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Fast food for dinner? Drugstore chocolates? Date was a no-show? If you've ever been a fatality of Cupid's arrow on the most romantic day of the year, UCB's Valentine's Day Singles Mixer wants to hear from you. Cast members Ronnie Adrian, Lilan Bowden, Alex Fernie, Dan Gregor, Anne Lane, Betsy Sodaro, Deborah Tarica and Paul Walsh perform improv scenes based on brave audience members' stories of Valentine's Days gone wrong, even if they scare away your date or spouse. UCB Franklin, 5919 Franklin Ave., Hollywood; Mon., Feb. 6, 11 p.m.; $5. (323) 908-8702, franklin.ucbtheatre.com. —Siran Babayan
It Happened One Night has as much claim to the title of greatest romantic comedy of all time as any other exemplar of the genre. In a rare feat, Frank Capra's lovely film won all five major Oscars (Best Picture and Director for Capra, Actor for Clark Gable, Actress for Claudette Colbert and Screenplay for Robert Riskin), which was all the more impressive considering it deserved them all. Gable and Colbert play a reporter and a disenchanted heiress, respectively, brought together by necessity and kept together by, well, you know. LACMA, 5905 Wilshire Blvd., Mid-Wilshire; Tue., Feb. 7, 1 p.m.; $4. (323) 857-6000, lacma.org. —Michael Nordine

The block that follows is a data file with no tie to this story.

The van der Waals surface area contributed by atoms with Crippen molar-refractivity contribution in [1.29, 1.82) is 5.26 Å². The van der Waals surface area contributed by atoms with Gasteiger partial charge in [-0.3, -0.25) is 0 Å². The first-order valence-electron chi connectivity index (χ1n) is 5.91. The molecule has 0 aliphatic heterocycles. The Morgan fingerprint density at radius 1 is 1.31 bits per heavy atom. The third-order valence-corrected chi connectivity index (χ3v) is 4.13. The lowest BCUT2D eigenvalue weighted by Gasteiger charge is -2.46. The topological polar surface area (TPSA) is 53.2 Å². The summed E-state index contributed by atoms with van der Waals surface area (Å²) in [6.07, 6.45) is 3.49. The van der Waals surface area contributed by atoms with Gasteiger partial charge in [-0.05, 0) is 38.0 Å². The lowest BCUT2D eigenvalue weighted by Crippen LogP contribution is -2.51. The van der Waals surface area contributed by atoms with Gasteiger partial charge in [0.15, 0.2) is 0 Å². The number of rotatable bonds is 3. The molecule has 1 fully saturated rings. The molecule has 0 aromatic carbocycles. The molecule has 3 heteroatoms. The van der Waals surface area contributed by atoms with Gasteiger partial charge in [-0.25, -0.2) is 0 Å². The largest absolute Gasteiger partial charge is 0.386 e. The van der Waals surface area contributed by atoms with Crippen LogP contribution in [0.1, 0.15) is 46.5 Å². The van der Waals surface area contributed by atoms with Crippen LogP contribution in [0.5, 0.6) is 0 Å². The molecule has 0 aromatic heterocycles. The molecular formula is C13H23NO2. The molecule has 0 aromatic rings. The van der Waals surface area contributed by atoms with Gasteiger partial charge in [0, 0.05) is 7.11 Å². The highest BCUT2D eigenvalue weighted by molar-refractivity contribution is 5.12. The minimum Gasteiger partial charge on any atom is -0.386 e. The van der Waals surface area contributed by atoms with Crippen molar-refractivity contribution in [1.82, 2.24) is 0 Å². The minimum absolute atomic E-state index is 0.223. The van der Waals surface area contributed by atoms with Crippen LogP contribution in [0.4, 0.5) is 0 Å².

In the past, local pop culture collective Vis-à-VHS has hosted screenings of witchy '90s staple The Craft alongside an episode of the much fluffier Sabrina the Teenage Witch and Pieces of April alongside eps of Gilmore Girls. Then last October, the collective hosted a tribute to the ultimate disaffected '90s teen girl, Daria Morgendorffer, of the MTV animated series (and Beavis and Butt-head spinoff) Daria. As a follow-up to that event comes Daria Anti-Social: Sweet Jane, an evening dedicated to Daria's equally angsty best friend, Jane Lane. Along with two Jane-centric episodes of the show, Vis-à-VHS screens the movie-length Daria feature Is It Fall Yet? What better time to embrace the alternative teen that lives within us all. Echo Park Film Center, 1200 N. Alvarado St., Echo Park; Thu., Feb. 9, 8-10 p.m.; $5 suggested donation. (213) 484-8846, echoparkfilmcenter.org/events/vhs-social-daria-anti-social-sweet-jane. —Gwynedd Stuart
If you're not in a repertory mood, USC's ongoing Outside the Box [Office] series has a sneak preview for you: A Cure for Wellness. The film is Pirates of the Caribbean helmer Gore Verbinski's first since the ill-fated Lone Ranger of a few years back, and it boasts what's easily the strangest premise of his career: It concerns a wellness spa in the Swiss Alps whose treatments include bathtubs full of snakes, rituals involving deer masks and — perhaps most troublingly — noted Death Eater Lucius Malfoy heading the proceedings. The screening is free, but to ensure your spot in the spa you'll need to RSVP online. USC, 900 W. 34th St., University Park; Thu., Feb. 9, 7 p.m.; free, RSVP required. (213) 740-2804, cinema.usc.edu. —Michael Nordine